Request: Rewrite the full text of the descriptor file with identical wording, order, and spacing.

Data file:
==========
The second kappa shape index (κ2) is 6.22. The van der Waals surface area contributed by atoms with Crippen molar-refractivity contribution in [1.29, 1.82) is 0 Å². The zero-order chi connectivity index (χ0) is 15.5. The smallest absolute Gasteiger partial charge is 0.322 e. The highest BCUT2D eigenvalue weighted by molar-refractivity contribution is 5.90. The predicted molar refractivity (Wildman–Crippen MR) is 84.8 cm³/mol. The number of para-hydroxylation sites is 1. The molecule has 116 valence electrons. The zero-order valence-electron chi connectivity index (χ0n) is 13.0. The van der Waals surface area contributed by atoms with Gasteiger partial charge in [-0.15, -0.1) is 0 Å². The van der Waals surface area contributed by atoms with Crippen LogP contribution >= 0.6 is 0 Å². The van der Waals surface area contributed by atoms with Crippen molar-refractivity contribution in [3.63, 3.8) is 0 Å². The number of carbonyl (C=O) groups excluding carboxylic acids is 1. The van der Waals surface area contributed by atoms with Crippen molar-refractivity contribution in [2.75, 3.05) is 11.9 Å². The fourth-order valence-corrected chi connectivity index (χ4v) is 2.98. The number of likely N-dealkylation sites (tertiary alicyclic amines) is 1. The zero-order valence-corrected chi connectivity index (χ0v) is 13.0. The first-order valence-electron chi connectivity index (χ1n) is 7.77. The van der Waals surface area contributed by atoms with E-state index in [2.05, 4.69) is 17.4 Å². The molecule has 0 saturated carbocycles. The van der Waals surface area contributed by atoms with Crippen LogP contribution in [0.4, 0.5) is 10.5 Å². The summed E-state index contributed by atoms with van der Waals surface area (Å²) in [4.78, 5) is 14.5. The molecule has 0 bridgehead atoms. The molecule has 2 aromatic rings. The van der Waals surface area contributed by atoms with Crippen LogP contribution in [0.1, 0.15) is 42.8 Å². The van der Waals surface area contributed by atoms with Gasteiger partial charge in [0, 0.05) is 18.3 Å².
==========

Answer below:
The second kappa shape index (κ2) is 6.22. The van der Waals surface area contributed by atoms with Crippen molar-refractivity contribution in [1.29, 1.82) is 0 Å². The zero-order chi connectivity index (χ0) is 15.5. The smallest absolute Gasteiger partial charge is 0.322 e. The highest BCUT2D eigenvalue weighted by molar-refractivity contribution is 5.90. The predicted molar refractivity (Wildman–Crippen MR) is 84.8 cm³/mol. The number of para-hydroxylation sites is 1. The molecule has 116 valence electrons. The zero-order valence-electron chi connectivity index (χ0n) is 13.0. The van der Waals surface area contributed by atoms with Gasteiger partial charge in [-0.15, -0.1) is 0 Å². The van der Waals surface area contributed by atoms with Crippen LogP contribution >= 0.6 is 0 Å². The van der Waals surface area contributed by atoms with Crippen molar-refractivity contribution in [3.63, 3.8) is 0 Å². The number of carbonyl (C=O) groups excluding carboxylic acids is 1. The van der Waals surface area contributed by atoms with Crippen molar-refractivity contribution in [2.75, 3.05) is 11.9 Å². The fourth-order valence-corrected chi connectivity index (χ4v) is 2.98. The number of likely N-dealkylation sites (tertiary alicyclic amines) is 1. The zero-order valence-corrected chi connectivity index (χ0v) is 13.0. The first-order valence-electron chi connectivity index (χ1n) is 7.77. The van der Waals surface area contributed by atoms with E-state index in [2.05, 4.69) is 17.4 Å². The molecule has 0 saturated carbocycles. The van der Waals surface area contributed by atoms with Crippen LogP contribution in [0.4, 0.5) is 10.5 Å². The summed E-state index contributed by atoms with van der Waals surface area (Å²) in [4.78, 5) is 14.5. The molecule has 0 bridgehead atoms. The molecule has 2 aromatic rings. The van der Waals surface area contributed by atoms with Crippen LogP contribution in [0.1, 0.15) is 42.8 Å². The van der Waals surface area contributed by atoms with Gasteiger partial charge in [0, 0.05) is 18.3 Å².